What is your PM process?
One operation uses a digitized, voice-command process
to make PM inspections more consistent and effi cient.
In the 2018 Fleet Maintenance Readership
Study, we asked readers to describe their
regular maintenance schedules for equipment.
While 90 percent of respondents confi rmed
they adhere to some form of a preventative
maintenance program, the type of PM scheduling
8 Fleet Maintenance | June 2018
varies from developing and continually
updating a comprehensive PM for each type of
equipment to following manufacturer’s recommended
guidelines for maintenance.
Not to mention, just because you’ve got a PM
process in place, do your technicians follow
it? It’s one thing to have procedures in place,
it’s another to follow PMs and ensure they’re
being completed accurately and thoroughly.
Plus, how do you keep things consistent from
tech to tech and asset to asset?
One way to get consistent PMs
I recently got a fi rst-hand look at how one facility
is implementing a more consistent and effi -
cient PM process. Penske launched its digitized,
voice-command PM process earlier this year. I
got to see the process in action while touring a
local Penske facility in southeast Wisconsin.
Th e process begins with the driver completing
a digital DVIR via an iPad kiosk when they
arrive at the facility. Having the information in
a digital format has helped to streamline the
vehicle service process, provide a consistent
format for details from customers and coincidentally,
aids in getting more information out
“It’s a lot quicker than fi lling out the paper
form,” Tony Popple, senior director of maintenance
for Penske, told me. “And we’re getting
so much more detail from the drivers on this,
than on paper. It’s really helping us out when
we’re trying to fi gure out what’s wrong with
Dependent on the needs of the customer —
whether they need a regular PM, additional
repairs or diagnostic work — this information
goes back to the service desk, and is placed in
a queue to prioritize service. Th e job is then
assigned to a technician.
At this location, Penske has two dedicated
bays specifi cally for PMs. Technicians completing
the PMs wear a headset, equipped with
headphones and a microphone, so they can
listen to and follow step-by-step commands,
providing verbal responses that are then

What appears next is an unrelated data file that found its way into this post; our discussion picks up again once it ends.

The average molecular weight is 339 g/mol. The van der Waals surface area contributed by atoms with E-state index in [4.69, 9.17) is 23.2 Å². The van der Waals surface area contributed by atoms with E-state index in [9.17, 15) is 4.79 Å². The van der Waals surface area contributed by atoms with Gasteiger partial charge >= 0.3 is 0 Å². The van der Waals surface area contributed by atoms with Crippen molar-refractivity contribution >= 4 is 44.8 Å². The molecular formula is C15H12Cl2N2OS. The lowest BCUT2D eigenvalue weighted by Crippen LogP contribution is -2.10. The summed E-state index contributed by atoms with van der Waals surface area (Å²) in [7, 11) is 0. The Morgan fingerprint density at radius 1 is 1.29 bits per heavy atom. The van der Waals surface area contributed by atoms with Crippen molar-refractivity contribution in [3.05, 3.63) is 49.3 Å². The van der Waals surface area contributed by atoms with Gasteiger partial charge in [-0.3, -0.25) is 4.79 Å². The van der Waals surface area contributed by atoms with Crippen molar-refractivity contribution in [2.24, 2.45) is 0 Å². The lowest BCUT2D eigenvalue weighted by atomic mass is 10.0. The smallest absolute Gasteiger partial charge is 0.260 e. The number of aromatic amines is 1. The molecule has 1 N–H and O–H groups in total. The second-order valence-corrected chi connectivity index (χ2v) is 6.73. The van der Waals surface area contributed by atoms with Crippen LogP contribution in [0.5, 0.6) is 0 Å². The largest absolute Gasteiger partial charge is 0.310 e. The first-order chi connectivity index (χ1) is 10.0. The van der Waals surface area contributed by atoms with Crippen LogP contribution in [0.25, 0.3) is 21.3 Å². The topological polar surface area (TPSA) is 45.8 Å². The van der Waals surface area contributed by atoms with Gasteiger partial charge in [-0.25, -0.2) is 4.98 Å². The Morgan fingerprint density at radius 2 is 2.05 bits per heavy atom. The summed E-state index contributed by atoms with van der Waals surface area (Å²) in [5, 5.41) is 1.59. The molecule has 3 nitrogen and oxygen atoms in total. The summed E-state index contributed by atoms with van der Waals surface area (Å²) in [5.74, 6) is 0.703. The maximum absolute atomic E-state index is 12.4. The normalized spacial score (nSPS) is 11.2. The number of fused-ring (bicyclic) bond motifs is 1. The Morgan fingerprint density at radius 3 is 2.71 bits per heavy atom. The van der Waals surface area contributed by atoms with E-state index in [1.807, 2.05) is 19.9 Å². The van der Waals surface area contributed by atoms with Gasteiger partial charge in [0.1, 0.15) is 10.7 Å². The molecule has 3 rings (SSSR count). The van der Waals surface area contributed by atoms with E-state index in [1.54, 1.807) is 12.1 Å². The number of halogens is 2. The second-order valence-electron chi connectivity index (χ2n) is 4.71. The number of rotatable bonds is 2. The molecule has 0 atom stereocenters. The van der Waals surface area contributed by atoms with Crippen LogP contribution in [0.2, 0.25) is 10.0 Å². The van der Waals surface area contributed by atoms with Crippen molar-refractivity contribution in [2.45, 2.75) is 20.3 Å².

recorded. Th e full PM is completed and sent
back to the service management system as a
digital log of the PM, and saved as part of the
service history for that vehicle.
Many of the questions require only “yes”
or “no” responses; but PACE, as the program’s
voice is known, guides the technician through
each step, recording responses and repeating
back simple values. For instance, a technician
will provide the tire pressure by reading off
individual numbers (e.g. one-zero-three). Pace
then repeats this information back to the technician,
to confi rm. And, if necessary, the technician
can go back and correct this information.
Technicians are provided a cheat sheet with
the list of commands available - such as “sleep”
“wake up” and “say again” - but Popple confi rms
they pick up on the process rather quickly and
rarely refer to the cheat sheet.
What about employees with heavy accents,
speech issues or shop environment noise? All
of this has been taken into account, based on
customizable, individualized voice recognition
setup for each technician, and noise
cancellation or enhancement functionality,
Each tech has his or her own personalized
login, complete with customized and individualized
voice recognition set up when their
account was fi rst created. At the beginning
of a shift , the technician checks out a headset
from the brand service manager’s offi ce that
they use for the day.
In addition to setting up the digitized
voice-command process, Penske also employs
some additional strategies
for optimizing PMs.
As mentioned earlier, this
Penske location has two bays
cordoned off specifi cally for
PM service. In this area of the
shop, they had a specifi c toolbox
setup with all the tools
and equipment needed in one
location for the PM.
“One, you control the
tooling,” Jim Sukow, district
service manager for Penske,
says. “Two, it’s also for new
hires and entry-level technicians.
Th ere’s 50,000 dollars
worth of tools. We can hire
a technician straight from
college and they can work
solely out of that box (without
buying their own tools).”
Analysis and adaptability are also critical.
Take, for instance, the steps on a PM procedure.
Sukow provided this example:
“It’s going to get to the point where it’s going
to know exactly by unit number what type of
truck it is – Volvo, Freightliner with a Detroit,
Freightliner with a Cummins – and it’ll change
the process or fl ow. On a Volvo you’ve got the
fuel fi lters on your right-hand side, and on
the Detroit it’s on the left -hand side. It’s going
to know, and (the PM process steps) can be
tailored to the unit exactly.”
In the future, Popple says Penske hopes to
expand this technology out further. Th e company
has already developed comprehensive maintenance
schedules for year one through three.
Th ey would like to focus on completing the
maintenance lifecycle scheduling through year
eight, before expanding to other areas in the
shop such as battery tests, new vehicle inspections,
guided diagnostics, yard checks and more.
Th e mantra of the maintenance industry is
best encapsulated by the famous Benjamin
Franklin quote, “An ounce of prevention is
worth a pound of cure.”
While it may not be feasible for every fl eet to
adopt this specifi c technology, there are certainly
ways to improve upon the PM process. How do
you keep PMs consistent for each technician? Do
you have a designated area and/or tool setup just
for PMs? I’d be interested to hear from you.
» Penske technicians receive
training to conduct PMs
instead of by paper.